Bowe Bergdahl, the U.S. Army soldier who spent five years imprisoned by the Taliban before his release in 2014, is back in the news. In addition to the fact that his case is the subject of the latest season of the Serial podcast, the army announced earlier this month that Bergdahl will be court-martialed on desertion charges. The case and the podcast center on where Bergdahl went during his tour in Afghanistan, and what happened when he was gone — but where is Bowe Bergdahl from originally?
The answer is the Gem State. Bergdahl is from Hailey, Idaho, population roughly 8,000. When Bergdahl's case became public, Hailey was thrown onto something of an emotional roller coaster. Initially, when it was reported that he'd gone missing while on duty, the town rallied behind him, setting up ribbons and decorations in the hopes that he'd eventually returned safe. But after it was reported that Bergdahl deserted his post while on duty, the mood turned, the ribbons were taken down, and the homecoming celebration was canceled.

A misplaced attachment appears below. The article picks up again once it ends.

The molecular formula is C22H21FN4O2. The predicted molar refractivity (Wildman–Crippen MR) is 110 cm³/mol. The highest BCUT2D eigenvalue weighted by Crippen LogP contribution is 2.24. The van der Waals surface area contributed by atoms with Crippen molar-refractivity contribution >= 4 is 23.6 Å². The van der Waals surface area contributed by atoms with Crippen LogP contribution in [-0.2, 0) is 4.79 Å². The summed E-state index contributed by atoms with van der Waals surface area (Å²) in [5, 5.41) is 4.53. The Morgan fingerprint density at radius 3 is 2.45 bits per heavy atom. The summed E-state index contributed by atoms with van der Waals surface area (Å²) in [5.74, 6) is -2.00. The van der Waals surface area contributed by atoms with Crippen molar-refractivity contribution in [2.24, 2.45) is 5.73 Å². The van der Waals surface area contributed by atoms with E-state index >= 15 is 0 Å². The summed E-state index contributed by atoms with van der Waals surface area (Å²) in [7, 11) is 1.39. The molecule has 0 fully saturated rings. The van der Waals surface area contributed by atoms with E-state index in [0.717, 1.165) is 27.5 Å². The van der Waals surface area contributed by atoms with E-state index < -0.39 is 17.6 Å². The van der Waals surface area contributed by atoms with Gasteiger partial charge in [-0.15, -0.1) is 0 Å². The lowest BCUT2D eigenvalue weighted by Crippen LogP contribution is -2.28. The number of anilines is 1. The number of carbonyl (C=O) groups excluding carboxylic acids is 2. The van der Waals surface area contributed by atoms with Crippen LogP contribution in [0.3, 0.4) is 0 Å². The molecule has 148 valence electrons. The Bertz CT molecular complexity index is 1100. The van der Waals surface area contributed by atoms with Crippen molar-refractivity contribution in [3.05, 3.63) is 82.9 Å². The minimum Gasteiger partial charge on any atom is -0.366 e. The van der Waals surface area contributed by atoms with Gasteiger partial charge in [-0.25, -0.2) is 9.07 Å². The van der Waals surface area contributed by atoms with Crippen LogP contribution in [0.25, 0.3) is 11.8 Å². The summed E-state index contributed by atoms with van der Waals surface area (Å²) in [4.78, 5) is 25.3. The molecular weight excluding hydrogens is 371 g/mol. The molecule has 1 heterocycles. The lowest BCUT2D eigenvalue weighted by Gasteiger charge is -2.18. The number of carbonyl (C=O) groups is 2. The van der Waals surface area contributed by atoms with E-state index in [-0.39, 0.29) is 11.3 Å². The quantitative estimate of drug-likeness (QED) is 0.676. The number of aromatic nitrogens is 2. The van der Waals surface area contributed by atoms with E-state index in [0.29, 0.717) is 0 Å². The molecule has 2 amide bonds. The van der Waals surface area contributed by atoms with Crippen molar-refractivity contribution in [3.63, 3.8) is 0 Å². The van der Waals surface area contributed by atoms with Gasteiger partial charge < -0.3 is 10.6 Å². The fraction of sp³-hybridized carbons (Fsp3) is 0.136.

"We're over it," the town's mayor told CNN in October 2014. "We stood by the Bergdahl family to get Bowe home but we need to move on."
At this point, it's undisputed that Bergdahl wandered off of an army post in Afghanistan without permission and was then captured by the enemy. Both the army and Bergdahl agree on this much. What is in dispute — and what the new season of Serial focuses on — is what Bergdahl's motives were for leaving that base, and whether that ought to affect his punishment.
(Warning: Mild spoilers for the first episode of Season 2 of Serial.)
As detailed in Serial, Bergdahl claims that he deserted his post as part of an ill-conceived plan to draw attention to the alleged sadistic actions of one of his superiors. The podcast hasn't revealed who this superior was or what they were allegedly doing, but Bergdahl's purported plan was simple. He would go missing, his disappearance attracting attention at the highest levels of the military, then return, at which point he'd have the ear of top military brass. He would then use this opportunity to blow the whistle on his troublesome superior.
Is that a believable story? If so, should this motivation — as well as the fact that he spent five years as a prisoner of war — earn him some sort of leniency or reduced sentence, should he be found guilty of desertion? That's the question at the heart of Season 2 of Serial, and if it's anything like the last season, it'll be quite a while until we arrive at anything resembling an answer.